The Washington PostDemocracy Dies in Darkness

Former Superman and 'FBI Lovebirds’ star Dean Cain explains where he falls politically

Dean Cain and Kristy Swanson in "FBI Lovebirds: Undercovers" in Washington, D.C. on June 13, 2019. (Ann McElhinney and Phelim McAleer)

Dean Cain is one of the rare Hollywood stars who doesn’t fall into the category of liberal. But don’t call him a conservative either. Yes, he likes and voted for President Trump, and vows to vote for him again, but he says that doesn’t make him “an alt-right crazy” (which he claims he’s been called, in addition to a slew of other names). Which is why he didn’t shy away from participating in the right-leaning play, “FBI Lovebirds: UnderCovers” even after someone threatened violence against the cast via Twitter two weeks ago, causing the production to change venues.

“It was a tweet,” play director Phelim McAleer said of the threat. “We get more than that every day.”

Despite those who may not welcome his political views, Cain has a lot of fans. He is Superman, after all. Though his “Lois & Clark: The New Adventures of Superman” days are long behind him, Cain still holds the character near and dear. He incorporated his superhero persona twice into Thursday night’s performance at the Ronald Reagan Building and International Trade Center, after which his MAGA hat-wearing audience gave him a standing ovation. We caught up with Cain at the post-show reception to chat about his first stage performance, and to pick his brain about a potential run for political office (not now, but maybe in the future, he told us).

What made you want to do this play, “FBI Lovebirds: UnderCovers," a verbatim reading of texts between former FBI lawyer Lisa Page and former FBI agent Peter Strzok?

I thought it was interesting. I’ve never done a stage play before. I know it has, obviously, some political overtones, but that’s what these guys [Page and Strzok] did. Listen, I follow the news, I know what’s going on, but I had no idea the depth of the things they were saying to each other and how involved they were in the investigations [about Russia et al.]. Their animus was tremendous.

How long did you have to prepare for tonight’s performance?

I flew back from Spain on Sunday, so I had Monday and Tuesday. The first time I sat down with [the script] was Monday. I thought the most interesting thing, having done this for a few days, was hearing the things the Washington, D.C., audience laughed at. [Lines such as “Hillary should win 100 million to 0” and “Just went to a southern Virginia Walmart — I could smell the Trump support” got big laughs and applause.]

Did you do any research on the case before coming into this?

I watched an awful lot of Peter Strzok. I do news shows all time so I’m generally familiar with it, but I watched a lot of his testimony [to Congress] and watched a lot of people analyze it too.

Were you expecting this play to gain such traction with the right?

I assumed it probably would be a conservative audience. But I wanted to invite folks on both sides of the aisle because there were things that I think would appeal to both.

You identify as an independent.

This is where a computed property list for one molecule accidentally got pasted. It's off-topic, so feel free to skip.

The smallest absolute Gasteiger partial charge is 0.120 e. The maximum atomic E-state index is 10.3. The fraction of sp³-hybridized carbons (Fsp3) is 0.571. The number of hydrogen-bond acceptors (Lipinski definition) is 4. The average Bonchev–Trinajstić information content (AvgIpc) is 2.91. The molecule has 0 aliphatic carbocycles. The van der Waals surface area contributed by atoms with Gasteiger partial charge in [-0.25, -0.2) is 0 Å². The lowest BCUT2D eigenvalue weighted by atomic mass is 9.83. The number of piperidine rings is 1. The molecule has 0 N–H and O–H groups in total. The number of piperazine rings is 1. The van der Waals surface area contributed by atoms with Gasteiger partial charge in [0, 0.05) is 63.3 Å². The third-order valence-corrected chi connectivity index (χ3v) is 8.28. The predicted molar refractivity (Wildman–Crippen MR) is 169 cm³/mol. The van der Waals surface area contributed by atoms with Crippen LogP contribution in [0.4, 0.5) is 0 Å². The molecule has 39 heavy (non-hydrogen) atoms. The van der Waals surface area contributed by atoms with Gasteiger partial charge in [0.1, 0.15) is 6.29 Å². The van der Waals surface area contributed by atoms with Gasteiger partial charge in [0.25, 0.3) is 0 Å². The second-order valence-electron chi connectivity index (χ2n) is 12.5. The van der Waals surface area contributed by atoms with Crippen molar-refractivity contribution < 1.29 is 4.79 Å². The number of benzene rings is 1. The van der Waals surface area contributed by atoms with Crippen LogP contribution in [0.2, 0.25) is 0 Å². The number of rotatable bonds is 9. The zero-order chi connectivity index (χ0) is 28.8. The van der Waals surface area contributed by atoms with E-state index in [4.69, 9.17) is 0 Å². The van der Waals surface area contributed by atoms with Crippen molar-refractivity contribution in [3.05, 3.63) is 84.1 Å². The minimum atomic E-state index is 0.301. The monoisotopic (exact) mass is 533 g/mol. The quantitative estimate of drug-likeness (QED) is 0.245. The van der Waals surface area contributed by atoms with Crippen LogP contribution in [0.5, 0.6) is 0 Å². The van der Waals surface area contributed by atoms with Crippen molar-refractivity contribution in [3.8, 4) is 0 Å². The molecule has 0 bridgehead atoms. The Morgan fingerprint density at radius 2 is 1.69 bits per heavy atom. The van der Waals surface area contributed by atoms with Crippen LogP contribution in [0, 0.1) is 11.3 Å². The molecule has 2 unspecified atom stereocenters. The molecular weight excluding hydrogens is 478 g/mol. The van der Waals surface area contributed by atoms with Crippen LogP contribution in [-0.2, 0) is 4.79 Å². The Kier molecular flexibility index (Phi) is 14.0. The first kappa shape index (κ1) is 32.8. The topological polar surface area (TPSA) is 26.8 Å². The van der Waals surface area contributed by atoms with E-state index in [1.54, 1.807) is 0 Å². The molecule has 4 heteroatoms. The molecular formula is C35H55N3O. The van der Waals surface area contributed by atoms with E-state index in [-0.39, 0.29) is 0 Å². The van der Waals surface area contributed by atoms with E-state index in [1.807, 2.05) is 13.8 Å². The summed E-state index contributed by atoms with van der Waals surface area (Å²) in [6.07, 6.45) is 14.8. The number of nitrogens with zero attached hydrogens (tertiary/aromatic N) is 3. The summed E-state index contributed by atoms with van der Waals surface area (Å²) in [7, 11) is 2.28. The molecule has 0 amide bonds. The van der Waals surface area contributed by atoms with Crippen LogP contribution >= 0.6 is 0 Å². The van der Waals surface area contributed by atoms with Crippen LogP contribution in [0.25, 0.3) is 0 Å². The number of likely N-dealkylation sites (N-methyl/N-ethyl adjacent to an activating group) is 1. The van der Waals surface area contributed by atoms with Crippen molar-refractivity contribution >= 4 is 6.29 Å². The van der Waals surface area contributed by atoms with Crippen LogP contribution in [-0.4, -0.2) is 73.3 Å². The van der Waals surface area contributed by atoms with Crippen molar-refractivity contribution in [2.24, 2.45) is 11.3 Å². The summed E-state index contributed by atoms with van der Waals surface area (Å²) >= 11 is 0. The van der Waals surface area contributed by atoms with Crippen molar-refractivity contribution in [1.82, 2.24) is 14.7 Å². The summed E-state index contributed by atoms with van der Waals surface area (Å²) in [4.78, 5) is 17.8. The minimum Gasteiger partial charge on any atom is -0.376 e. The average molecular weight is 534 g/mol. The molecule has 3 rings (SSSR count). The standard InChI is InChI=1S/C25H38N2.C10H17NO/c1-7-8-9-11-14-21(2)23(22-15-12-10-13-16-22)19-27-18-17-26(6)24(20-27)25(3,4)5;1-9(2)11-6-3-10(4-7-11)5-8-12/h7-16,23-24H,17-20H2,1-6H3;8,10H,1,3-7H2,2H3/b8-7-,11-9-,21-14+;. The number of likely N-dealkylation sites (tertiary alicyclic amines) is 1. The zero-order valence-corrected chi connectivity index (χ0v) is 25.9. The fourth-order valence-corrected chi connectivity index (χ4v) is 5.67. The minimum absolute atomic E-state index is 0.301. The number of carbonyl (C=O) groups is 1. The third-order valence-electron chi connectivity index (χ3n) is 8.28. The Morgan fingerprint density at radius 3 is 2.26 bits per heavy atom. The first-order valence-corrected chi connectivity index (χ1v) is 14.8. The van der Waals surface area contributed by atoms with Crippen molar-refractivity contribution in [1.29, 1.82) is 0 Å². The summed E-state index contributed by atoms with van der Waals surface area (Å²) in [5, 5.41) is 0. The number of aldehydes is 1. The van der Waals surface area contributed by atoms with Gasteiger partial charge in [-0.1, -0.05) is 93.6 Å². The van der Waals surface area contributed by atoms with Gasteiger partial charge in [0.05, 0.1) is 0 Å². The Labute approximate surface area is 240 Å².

Yes, but everybody thinks I’m a Republican. I don’t ever vote party lines. I voted for Bill Clinton twice. I voted for Al Gore — you know, I would definitely take that vote back. But I vote candidates and I vote issues. I think there are really loud voices on the far left 10 percent and far right 10 percent and the 80 percent of us in the middle get drowned out. I would legalize marijuana in a heartbeat. So on social issues I come down kind of very leftist, but people won’t listen to that. So it’s interesting to hear all the names you get called because I say I like Trump’s policies.

Have you picked a 2020 candidate yet? Trump?

Oh, I’m backing the president for sure. I don’t like a single Democratic candidate. I mean Pete Buttigieg is an interesting guy and he’s smart and he’s eloquent, but when you start getting into his economic philosophies and that whole Marxist push — no, I’m not cool with that.

Have your political leanings ever affected your Hollywood career, for better or worse?

Oh, I’m sure it’s negatively impacted it. Look, I mean, when I listen to Robert De Niro step on the stage at the Tonys and say, “f--- Trump” and then get a standing ovation, that’s disgusting to me. I think he’s a great actor, but I think that’s just ridiculous. And Alec Baldwin — I’ve always liked Alec. We don’t agree on almost anything, but I actually like the guy. I’ll watch him in anything, even his Trump thing, even though it’s a little bit over the top. And you know, by the way, this tonight was sort of a “Saturday Night Live” thing. Why aren’t they [SNL] making fun of Strzok and Page?

Tell me about the Superman ring you’re wearing as your prop wedding ring.

I have it in my bag just in case for when I do a movie and I’m supposed to be married. I have big hands, and we were trying on rings and there was nothing, and I was like, I’m not going to go buy a wedding ring. Everybody assumes I’m married because I have a 19-year-old son.

Do you try to separate yourself from the Superman persona or play it up?

Oh come on, you saw me up there [referring to a scene where he pretended to pull back his shirt Superman-style]. I don’t try to run away from that. I think it’s funny and I love the fact that I get to play the role.

Would you consider participating in a “Lois & Clark” revival series if it was pitched to you?

I want to see [a] “Lois and Clark” [revival] because we had a no ending to our show. I’d love to be in it.